One of the first digital video products to run on personal computers was PACo: The PICS Animation Compiler from The Company of Science & Art’in Providence, RI, which was developed starting’in 1990 and first shipped’in May 1991.[1] PACo could stream unlimited-length video with synchronized sound from a single file on CD-ROM. Creation required a Mac; playback was possible on Macs, PCs, and Sun Sparcstations. In 1992, Bernard Luskin, Philips Interactive Media, and Eric Doctorow, Paramount Worldwide Video, successfully put the first fifty videos’in digital MPEG 1 on CD, developed the packaging and launched movies on CD, leading to advancing versions of MPEG, and to DVD.

QuickTime, Apple Computer's architecture for time-based and streaming data formats appeared’in June, 1991. Initial consumer-level content creation tools were crude, requiring an analog video source to be digitized to a computer-readable format. While low-quality at first, consumer digital video increased rapidly’in quality, first with the introduction of playback standards such as MPEG-1 and MPEG-2 (adopted for use’in television transmission and DVD media), and then the introduction of the DV tape format allowing recording direct to digital data and simplifying the editing process, allowing non-linear editing systems to be deployed cheaply and widely on desktop computers with no external playback/recording equipment needed. The widespread adoption of digital video has also drastically reduced the bandwidth needed for a high-definition video signal (with HDV and AVCHD, as well as several commercial variants such as DVCPRO-HD, all using less bandwidth than a standard definition analog signal) and tapeless camcorders based on flash memory and often a variant of MPEG-4.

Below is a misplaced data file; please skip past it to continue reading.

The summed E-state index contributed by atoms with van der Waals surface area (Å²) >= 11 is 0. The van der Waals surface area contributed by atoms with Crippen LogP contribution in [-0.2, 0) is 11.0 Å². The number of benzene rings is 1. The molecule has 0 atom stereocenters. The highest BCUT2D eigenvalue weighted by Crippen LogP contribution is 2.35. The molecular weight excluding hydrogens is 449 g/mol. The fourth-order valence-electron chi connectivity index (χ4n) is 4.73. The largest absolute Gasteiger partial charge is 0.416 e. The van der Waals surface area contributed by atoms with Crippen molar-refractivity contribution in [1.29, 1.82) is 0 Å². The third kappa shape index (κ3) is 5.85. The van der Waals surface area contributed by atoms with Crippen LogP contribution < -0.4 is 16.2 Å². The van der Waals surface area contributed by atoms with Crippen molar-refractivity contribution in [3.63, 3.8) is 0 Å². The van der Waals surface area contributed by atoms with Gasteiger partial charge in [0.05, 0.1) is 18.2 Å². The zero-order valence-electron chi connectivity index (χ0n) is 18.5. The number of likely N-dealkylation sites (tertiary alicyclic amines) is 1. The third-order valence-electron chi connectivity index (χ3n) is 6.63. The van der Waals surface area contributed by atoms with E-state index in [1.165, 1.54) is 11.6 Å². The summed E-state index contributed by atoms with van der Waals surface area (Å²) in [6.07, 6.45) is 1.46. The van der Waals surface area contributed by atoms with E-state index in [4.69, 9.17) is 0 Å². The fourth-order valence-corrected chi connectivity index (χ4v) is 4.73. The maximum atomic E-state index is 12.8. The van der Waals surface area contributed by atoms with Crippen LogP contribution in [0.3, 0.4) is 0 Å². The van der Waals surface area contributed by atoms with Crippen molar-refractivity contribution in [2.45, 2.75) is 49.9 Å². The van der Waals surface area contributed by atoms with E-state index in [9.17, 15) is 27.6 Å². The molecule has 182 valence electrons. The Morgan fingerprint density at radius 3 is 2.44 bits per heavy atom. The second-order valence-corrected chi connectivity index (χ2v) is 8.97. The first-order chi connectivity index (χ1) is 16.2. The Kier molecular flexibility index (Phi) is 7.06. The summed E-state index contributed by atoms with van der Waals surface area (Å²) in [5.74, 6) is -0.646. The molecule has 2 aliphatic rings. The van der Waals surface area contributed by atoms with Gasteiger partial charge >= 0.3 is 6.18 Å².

Overview of basic properties

Digital video comprises a series of orthogonal bitmap digital images displayed’in rapid succession at a constant rate. In the context of video these images are called frames.[2] We measure the rate at which frames are displayed’in frames per second.

Since every frame is an orthogonal bitmap digital image it comprises a raster of pixels. If it has a width of W pixels and a height of H pixels we say that the frame size is WxH.

Pixels have only one property, their color. The color of a pixel is represented by a fixed number of bits. The more bits the more subtle variations of colors can be reproduced. This is called the color depth (CD) of the video.

An example video can have a duration (T) of 1 hour (3600sec), a frame size of 640x480 at a color depth of 24bits and a frame rate of 25fps. This example video has the following properties:

pixels per frame = 640 ○ 480 = 307,200
bits per frame = 307,200 ○ 24 = 7,372,800 = 7.37Mbits
bit rate (BR) = 7.37 ○ 25 = 184.25Mbits/sec
video size (VS)[3] = 184Mbits/sec ○ 3600sec = 662,400Mbits = 82,800Mbytes = 82.8Gbytes

The most important properties are bit rate and video size. The formulas relating those two with all other properties are:

BR = W ○ H ○ CD ○ FPS
VS = BR ○ T = W ○ H ○ CD ○ FPS ○ T
(units are: BR’in bit/s, W and H’in pixels, CD’in bits, VS’in bits, T’in seconds)

while some secondary formulas are:

pixels_per_frame = W ○ H
pixels_per_second = W ○ H ○ FPS
bits_per_frame = W ○ H ○ CD